Most solid tumors consist of neoplastic and nonneoplastic cells and extracellular matrix components. In the pancreas, activated stellate cells (PSCs) are the source of the extracellular matrix proteins. We evaluated the significance of PSC activation in tumor establishment and development in mouse xenografts.
Xenografts were established by implanting human pancreatic cancer cells (MiaPaca-2) subcutaneously or orthotopically by injecting them into the spleen. Fibrosis was induced by cerulein. Collagen level was evaluated by Sirius red staining. Prolyl 4-hydroxylase β and stellate cell activation-associated protein (Cygb/STAP) were determined by immunohistochemistry.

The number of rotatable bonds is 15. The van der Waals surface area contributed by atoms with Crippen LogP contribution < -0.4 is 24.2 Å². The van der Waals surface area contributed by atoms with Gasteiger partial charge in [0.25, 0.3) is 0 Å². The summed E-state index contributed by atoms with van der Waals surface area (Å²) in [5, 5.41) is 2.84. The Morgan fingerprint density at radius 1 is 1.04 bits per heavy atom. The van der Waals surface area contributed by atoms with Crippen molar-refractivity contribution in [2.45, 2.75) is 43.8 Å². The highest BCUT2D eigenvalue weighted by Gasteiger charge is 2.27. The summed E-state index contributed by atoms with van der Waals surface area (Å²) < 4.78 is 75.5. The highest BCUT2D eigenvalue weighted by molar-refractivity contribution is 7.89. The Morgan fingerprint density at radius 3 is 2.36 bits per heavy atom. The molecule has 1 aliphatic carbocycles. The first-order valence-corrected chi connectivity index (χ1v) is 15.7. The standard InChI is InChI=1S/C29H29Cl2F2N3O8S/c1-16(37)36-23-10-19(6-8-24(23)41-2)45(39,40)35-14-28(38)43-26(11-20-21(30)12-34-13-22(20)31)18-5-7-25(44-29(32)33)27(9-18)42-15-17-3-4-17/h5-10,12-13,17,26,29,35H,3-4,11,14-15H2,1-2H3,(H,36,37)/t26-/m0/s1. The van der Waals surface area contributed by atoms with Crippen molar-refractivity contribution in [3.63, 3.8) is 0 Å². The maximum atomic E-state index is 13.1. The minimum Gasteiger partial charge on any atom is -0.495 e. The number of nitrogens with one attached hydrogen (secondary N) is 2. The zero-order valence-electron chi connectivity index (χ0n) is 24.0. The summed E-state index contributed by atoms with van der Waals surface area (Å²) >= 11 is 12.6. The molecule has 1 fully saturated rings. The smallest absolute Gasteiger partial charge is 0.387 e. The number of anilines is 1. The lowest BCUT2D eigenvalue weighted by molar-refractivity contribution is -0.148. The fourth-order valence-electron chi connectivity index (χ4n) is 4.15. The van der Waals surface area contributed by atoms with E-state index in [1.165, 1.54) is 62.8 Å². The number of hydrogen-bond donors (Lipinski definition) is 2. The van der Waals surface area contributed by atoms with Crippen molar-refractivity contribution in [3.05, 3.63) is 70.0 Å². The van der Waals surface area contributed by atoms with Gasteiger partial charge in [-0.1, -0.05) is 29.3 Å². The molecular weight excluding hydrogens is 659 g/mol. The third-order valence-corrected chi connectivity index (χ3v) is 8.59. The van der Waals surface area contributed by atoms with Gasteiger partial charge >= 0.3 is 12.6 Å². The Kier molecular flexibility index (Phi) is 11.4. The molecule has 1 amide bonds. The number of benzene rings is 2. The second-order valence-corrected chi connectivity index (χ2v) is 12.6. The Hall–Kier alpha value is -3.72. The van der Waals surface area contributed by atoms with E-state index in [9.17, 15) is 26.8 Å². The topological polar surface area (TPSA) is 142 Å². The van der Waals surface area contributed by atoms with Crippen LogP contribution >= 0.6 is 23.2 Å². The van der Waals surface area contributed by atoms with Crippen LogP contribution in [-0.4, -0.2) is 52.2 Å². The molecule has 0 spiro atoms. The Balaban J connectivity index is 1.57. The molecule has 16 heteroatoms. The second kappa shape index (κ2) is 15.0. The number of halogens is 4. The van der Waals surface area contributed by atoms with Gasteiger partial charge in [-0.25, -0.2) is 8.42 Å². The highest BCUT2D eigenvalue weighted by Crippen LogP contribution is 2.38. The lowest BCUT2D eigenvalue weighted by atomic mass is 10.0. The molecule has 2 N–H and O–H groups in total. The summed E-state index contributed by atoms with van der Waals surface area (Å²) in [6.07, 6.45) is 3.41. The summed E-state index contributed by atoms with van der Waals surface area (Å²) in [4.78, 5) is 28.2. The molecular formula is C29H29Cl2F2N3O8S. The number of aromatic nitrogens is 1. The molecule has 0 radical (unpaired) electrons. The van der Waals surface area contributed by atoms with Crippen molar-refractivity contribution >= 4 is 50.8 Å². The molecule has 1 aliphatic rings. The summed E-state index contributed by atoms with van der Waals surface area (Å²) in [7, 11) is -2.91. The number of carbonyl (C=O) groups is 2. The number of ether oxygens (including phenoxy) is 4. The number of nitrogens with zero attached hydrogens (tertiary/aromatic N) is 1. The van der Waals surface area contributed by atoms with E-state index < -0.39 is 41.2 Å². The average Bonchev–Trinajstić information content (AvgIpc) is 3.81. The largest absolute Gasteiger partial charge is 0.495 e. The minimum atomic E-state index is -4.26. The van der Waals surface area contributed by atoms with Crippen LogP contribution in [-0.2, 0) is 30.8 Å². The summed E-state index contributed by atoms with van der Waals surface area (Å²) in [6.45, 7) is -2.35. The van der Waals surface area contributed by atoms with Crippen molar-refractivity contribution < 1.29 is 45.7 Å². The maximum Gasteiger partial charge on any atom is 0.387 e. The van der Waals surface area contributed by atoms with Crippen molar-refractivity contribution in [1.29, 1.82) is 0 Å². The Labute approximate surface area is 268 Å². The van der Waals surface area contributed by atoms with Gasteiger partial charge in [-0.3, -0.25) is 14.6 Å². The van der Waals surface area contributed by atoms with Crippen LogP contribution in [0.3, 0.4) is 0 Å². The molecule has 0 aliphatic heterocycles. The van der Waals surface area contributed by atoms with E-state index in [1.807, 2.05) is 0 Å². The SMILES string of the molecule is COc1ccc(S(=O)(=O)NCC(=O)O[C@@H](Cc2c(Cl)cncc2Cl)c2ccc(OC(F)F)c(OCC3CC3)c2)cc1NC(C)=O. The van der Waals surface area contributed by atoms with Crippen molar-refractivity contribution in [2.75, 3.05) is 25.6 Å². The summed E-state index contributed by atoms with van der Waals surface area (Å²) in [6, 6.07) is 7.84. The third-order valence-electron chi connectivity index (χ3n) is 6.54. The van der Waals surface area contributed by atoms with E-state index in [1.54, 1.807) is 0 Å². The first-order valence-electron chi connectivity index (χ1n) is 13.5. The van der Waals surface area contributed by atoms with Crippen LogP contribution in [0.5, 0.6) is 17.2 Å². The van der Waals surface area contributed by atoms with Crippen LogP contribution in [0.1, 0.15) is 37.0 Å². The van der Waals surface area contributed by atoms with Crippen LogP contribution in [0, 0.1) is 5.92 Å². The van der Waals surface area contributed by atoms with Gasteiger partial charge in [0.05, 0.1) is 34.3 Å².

Halofuginone inhibited subcutaneous tumor development implanted with Matrigel and reduced collagen and prolyl 4-hydroxylase β levels. Few tumors, which developed slowly, were observed after MiaPaca-2 implantation without Matrigel. Increase in tumor number and rate of development were observed with addition of PSCs from control pancreas, and further increase was observed when the PSCs were from cerulein-treated mice. Preincubation of the PSCs with halofuginone elicited Cygb/STAP level reduction and tumor growth inhibition. More tumors developed orthotopically in cerulein-treated mice than in controls; this was prevented by halofuginone.
Extracellular matrix production by activated PSCs is essential for tumor establishment and growth. Thus, inhibition of PSC activation is a viable means of reducing pancreatic tumor development.